Weak

I am ashamed to say that I drank last night. I feel disappointed and useless. The trigger was silly really: we were looking through some holiday photos, and I remember thinking that I looked well and happy, that I’d been drinking then, so what was wrong with drinking now? So stupid of me. And I went completely mad.  Even when my husband said that one glass gave him a headache these days, I forged on, drinking the rest of his and looking for more.

I woke up this morning, heavy with guilt and fed up with myself. But I am not going to stop trying.

I am about to ring the addiction centre, I am starting again today, I am trying to learn from what happened last night, and to build on what I gained last week.

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14 thoughts on “Weak”

  1. Don’t give up, keep going, you don’t know if this next time will be the one where you find some peace in sobriety…and please don’t worry about comparing yourself… There are raging alcoholics who are wealthy and have never been arrested. There are weekend drinkers whose lives fall apart…the details of life don’t determine how “bad” you are. If you can’t stop drinking, you have a serious, life-threatening addiction that needs all that you have to overcome it. Sending love and hope your way.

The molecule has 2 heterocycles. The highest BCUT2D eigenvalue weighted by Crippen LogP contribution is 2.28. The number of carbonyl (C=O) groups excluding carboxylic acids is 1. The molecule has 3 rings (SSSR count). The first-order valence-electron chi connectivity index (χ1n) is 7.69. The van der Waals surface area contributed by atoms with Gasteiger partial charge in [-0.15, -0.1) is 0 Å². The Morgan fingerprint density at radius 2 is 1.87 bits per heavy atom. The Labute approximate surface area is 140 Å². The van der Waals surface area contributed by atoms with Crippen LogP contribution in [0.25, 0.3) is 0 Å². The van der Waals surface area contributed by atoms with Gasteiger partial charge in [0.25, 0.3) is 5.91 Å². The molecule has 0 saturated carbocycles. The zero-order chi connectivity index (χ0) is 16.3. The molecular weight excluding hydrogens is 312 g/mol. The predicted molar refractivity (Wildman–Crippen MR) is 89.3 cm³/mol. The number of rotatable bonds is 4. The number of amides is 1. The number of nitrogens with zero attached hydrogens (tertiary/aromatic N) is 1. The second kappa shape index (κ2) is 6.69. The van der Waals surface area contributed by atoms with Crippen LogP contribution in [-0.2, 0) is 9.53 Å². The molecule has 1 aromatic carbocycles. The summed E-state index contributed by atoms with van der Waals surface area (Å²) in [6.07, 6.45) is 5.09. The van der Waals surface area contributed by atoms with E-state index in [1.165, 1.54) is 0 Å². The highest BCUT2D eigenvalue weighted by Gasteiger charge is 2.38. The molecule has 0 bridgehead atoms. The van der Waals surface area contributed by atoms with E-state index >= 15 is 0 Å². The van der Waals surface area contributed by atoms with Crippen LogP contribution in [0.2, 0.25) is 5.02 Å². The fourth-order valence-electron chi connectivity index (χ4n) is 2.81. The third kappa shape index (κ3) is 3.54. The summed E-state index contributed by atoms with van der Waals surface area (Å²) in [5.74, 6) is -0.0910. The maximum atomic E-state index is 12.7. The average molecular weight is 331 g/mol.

Jenn

    1. I second this- I know what it’s like to get stuck in the hard bits and it’s rubbish! Please give yourself the chance to get to the pot of gold at the end of the rainbow x

  2. Hi Annie. Not useless! This is tough, and you’re keeping on trying. Seems you me you are brave and remarkable. You’re caught in addiction, yes, and I was, and as most here have been, and it’s such an awful, confusing place to be. The way you fall into drinking seems like exactly the way I used to–I would make a “decision” that the whole sober thing was stupid and I was fine, and I would frantically drink. Eventually I recognized that those thoughts were big big “triggers” and when I saw them coming, I needed to find a way to get past them. I ended up going to a therapist and doing some mindfulness training to learn this (which I scoffed at, but which was the most useful tool I found). It wasn’t the whole solution–I needed other people’s help, too. But learning how to recognize these moments, which you identify so well, and to slow down in them, not acting on them but feeling the pain of being drawn in two directions at once, I see that as the beginning of what finally helped me. This may not be helpful to you, but your post reminded me vividly of how I used to feel and act, and I offer my experience in case it’s useful to you. Keep at it, you’re getting there. Good luck making that call and joining the group! Sending you a big hug, and a giant bucket of hope! xo

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